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In What differences should I look out for between male vs female speech?, a lot of answers explicitly mention that ending question sentences with の is feminine.

However, this makes very little sense to me, as my understanding is that の is pretty much the go-to particle for forming questions with non-polite speech.

In general, か sounds pretty marginal to me with non-polite speech:

(1) x何をしてるか?
(2) x学校に行くか?

Sometimes, のか works:

(3) x何をしてるのか?
(4) ○学校に行くのか?

(I think のか only fails when you have a 'question word' like 何, どこ, だれ, etc.; it seems to make it sound rhetorical, e.g., 「彼女は何をしてるのか、僕は分からない。」)

And of course の always works:

(5) ○何をしてるの?
(6) ○学校に行くの?

And as far as I can tell, simply using intonation (or a question mark to represent it) works all the time:

(7) ○何をしてる?
(8) ○学校に行く?

First off, my judgements here might be wrong since they are just my own.

But, if they are correct, my question is: if ending your sentence with の really is feminine, what is the alternative to (5) in usual male non-polite speech? Is (7) the only option?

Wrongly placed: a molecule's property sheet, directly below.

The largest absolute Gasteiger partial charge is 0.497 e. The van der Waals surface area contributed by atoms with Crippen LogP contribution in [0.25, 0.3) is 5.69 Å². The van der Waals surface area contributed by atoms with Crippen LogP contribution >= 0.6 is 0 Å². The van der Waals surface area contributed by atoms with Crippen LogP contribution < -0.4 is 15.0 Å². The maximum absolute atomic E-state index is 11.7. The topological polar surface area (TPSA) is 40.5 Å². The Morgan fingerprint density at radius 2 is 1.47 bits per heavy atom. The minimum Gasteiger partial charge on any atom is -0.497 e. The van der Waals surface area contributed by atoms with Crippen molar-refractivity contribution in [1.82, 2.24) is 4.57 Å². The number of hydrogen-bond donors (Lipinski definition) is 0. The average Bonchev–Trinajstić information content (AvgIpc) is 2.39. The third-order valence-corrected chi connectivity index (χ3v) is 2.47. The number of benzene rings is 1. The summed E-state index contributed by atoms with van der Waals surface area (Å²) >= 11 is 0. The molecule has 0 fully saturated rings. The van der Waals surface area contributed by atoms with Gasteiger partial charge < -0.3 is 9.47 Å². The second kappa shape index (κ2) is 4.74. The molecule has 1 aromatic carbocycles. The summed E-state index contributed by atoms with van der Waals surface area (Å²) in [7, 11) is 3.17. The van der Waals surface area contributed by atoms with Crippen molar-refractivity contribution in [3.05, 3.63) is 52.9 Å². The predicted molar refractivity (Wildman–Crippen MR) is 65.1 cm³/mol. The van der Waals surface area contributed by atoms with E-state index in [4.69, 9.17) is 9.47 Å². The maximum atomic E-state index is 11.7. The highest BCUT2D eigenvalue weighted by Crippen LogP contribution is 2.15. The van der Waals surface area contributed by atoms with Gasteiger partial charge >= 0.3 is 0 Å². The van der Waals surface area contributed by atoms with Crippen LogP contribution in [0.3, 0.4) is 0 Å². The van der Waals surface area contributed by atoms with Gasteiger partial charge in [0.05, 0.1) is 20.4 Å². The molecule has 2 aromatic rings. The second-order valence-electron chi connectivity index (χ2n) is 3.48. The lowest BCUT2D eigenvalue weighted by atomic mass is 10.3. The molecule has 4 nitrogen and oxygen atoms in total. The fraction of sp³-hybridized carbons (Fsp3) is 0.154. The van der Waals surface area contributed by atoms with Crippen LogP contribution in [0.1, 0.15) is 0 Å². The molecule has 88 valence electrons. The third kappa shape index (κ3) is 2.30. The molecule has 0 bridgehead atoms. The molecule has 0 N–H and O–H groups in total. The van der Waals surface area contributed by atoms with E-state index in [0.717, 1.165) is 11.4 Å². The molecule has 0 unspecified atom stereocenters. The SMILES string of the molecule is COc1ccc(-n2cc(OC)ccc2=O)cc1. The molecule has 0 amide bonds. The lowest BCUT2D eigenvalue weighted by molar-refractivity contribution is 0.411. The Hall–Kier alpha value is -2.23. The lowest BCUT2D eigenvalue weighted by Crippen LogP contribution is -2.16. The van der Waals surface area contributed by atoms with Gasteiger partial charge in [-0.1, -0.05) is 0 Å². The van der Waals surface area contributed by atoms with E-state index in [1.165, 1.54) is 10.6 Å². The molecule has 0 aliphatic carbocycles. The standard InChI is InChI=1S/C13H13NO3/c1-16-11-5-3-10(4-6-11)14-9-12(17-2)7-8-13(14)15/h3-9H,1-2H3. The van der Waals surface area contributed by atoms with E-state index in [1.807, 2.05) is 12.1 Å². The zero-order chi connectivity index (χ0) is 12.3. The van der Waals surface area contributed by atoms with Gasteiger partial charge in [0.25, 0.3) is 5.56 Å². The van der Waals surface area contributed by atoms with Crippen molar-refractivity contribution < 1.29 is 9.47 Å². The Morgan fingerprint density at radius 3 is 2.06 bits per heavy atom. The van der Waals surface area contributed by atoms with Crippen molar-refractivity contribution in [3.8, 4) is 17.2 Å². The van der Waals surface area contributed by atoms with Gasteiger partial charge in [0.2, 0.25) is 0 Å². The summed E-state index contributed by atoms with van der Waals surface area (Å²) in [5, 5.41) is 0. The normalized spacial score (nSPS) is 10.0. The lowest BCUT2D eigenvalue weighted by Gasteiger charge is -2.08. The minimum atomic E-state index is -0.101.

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1 Answer

up vote 11 down vote accepted

I think that in some cases, ending a question in の is fine for male speakers. For example, I hear


quite often from male speakers. I think, in general, we have that (all male speech)

  • rhetorical questions are allowed to end in の, e.g. even if it is clear what the other person is doing, you may ask

    何をしてるの? or 何してんの?
    What (the heck) are you doing!?

  • questions as honest inquiries don't end in の, e.g.

    What are you doing right now?

  • か is usually used for rhetorical questions addressed to oneself, e.g.

    I guess I'll get going.

  • のか is more for rhetorical questions addressed to other people, e.g.

    I see, you're leaving now, are you?

Decidedly feminine is when you end a statement in の, e.g.


with the male equivalent being either nothing (e.g. そう, 知らなかった) or んだ(よ) (e.g. そうなんだよ, 知らなかったんだよ).

What male speakers would express as a clear statement (nominalized sentence with contracted nominalizer and declarative だ) is softened in female speech by omitting the "strong"-sounding parts, viz. の is left uncontracted and だ is omitted.

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This totally aligns with all my observations. Thanks! –  Darius Jahandarie May 19 '13 at 19:48
Incidentally, do you know any good summary articles/overviews of gender mapping in Japanese? Specifically normative views that include trans/third gender in the outline. –  Trevor Alexander Feb 15 at 23:31
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